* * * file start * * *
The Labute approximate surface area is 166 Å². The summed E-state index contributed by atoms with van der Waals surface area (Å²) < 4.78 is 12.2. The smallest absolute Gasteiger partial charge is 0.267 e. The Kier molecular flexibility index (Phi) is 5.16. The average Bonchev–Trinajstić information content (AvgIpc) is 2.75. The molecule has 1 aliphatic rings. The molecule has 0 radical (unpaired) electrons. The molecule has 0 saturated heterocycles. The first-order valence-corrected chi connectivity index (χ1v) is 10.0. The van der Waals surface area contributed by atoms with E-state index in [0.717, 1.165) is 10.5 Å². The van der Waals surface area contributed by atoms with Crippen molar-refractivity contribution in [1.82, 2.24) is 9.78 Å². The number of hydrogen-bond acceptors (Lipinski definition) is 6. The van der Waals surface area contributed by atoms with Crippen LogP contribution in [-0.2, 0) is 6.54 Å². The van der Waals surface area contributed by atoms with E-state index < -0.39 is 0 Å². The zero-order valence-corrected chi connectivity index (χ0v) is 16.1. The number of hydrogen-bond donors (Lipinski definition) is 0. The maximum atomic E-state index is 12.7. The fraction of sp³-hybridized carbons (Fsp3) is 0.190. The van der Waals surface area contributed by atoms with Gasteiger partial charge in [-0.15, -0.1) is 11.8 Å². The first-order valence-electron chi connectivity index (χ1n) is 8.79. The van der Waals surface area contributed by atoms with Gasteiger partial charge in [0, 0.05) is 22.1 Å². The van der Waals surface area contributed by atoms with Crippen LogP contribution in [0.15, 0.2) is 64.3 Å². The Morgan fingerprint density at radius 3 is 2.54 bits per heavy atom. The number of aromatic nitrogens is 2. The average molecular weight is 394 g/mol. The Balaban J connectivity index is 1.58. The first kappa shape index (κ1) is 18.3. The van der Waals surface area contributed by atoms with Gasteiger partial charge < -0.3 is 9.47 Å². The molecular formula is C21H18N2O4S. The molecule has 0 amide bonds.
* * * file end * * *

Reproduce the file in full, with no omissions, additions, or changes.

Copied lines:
The Labute approximate surface area is 166 Å². The summed E-state index contributed by atoms with van der Waals surface area (Å²) < 4.78 is 12.2. The smallest absolute Gasteiger partial charge is 0.267 e. The Kier molecular flexibility index (Phi) is 5.16. The average Bonchev–Trinajstić information content (AvgIpc) is 2.75. The molecule has 1 aliphatic rings. The molecule has 0 radical (unpaired) electrons. The molecule has 0 saturated heterocycles. The first-order valence-corrected chi connectivity index (χ1v) is 10.0. The van der Waals surface area contributed by atoms with E-state index in [0.717, 1.165) is 10.5 Å². The van der Waals surface area contributed by atoms with Crippen molar-refractivity contribution in [1.82, 2.24) is 9.78 Å². The number of hydrogen-bond acceptors (Lipinski definition) is 6. The van der Waals surface area contributed by atoms with Crippen LogP contribution in [-0.2, 0) is 6.54 Å². The van der Waals surface area contributed by atoms with E-state index < -0.39 is 0 Å². The zero-order valence-corrected chi connectivity index (χ0v) is 16.1. The number of hydrogen-bond donors (Lipinski definition) is 0. The maximum atomic E-state index is 12.7. The fraction of sp³-hybridized carbons (Fsp3) is 0.190. The van der Waals surface area contributed by atoms with Gasteiger partial charge in [-0.15, -0.1) is 11.8 Å². The first-order valence-electron chi connectivity index (χ1n) is 8.79. The van der Waals surface area contributed by atoms with Gasteiger partial charge in [0, 0.05) is 22.1 Å². The van der Waals surface area contributed by atoms with Crippen LogP contribution in [0.15, 0.2) is 64.3 Å². The Morgan fingerprint density at radius 3 is 2.54 bits per heavy atom. The number of aromatic nitrogens is 2. The average molecular weight is 394 g/mol. The Balaban J connectivity index is 1.58. The first kappa shape index (κ1) is 18.3. The van der Waals surface area contributed by atoms with Gasteiger partial charge < -0.3 is 9.47 Å². The molecular formula is C21H18N2O4S. The molecule has 0 amide bonds.